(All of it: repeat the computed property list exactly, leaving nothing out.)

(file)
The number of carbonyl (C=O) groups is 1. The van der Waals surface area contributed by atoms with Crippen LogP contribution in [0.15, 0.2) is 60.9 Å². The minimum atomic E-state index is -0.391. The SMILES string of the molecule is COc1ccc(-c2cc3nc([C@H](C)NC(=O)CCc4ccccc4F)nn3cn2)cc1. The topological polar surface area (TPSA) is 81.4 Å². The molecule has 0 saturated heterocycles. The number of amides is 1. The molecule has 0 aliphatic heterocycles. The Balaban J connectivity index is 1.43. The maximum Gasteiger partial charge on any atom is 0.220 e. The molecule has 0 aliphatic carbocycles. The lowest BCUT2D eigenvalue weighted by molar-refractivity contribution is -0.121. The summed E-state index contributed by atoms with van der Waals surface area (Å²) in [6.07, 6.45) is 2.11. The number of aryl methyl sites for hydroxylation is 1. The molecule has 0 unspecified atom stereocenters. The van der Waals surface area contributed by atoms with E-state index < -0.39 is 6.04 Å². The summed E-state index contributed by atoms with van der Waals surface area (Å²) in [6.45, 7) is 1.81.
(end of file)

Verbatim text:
The number of carbonyl (C=O) groups is 1. The van der Waals surface area contributed by atoms with Crippen LogP contribution in [0.15, 0.2) is 60.9 Å². The minimum atomic E-state index is -0.391. The SMILES string of the molecule is COc1ccc(-c2cc3nc([C@H](C)NC(=O)CCc4ccccc4F)nn3cn2)cc1. The topological polar surface area (TPSA) is 81.4 Å². The molecule has 0 saturated heterocycles. The number of amides is 1. The molecule has 0 aliphatic heterocycles. The Balaban J connectivity index is 1.43. The maximum Gasteiger partial charge on any atom is 0.220 e. The molecule has 0 aliphatic carbocycles. The lowest BCUT2D eigenvalue weighted by molar-refractivity contribution is -0.121. The summed E-state index contributed by atoms with van der Waals surface area (Å²) in [6.07, 6.45) is 2.11. The number of aryl methyl sites for hydroxylation is 1. The molecule has 0 unspecified atom stereocenters. The van der Waals surface area contributed by atoms with E-state index < -0.39 is 6.04 Å². The summed E-state index contributed by atoms with van der Waals surface area (Å²) in [6.45, 7) is 1.81.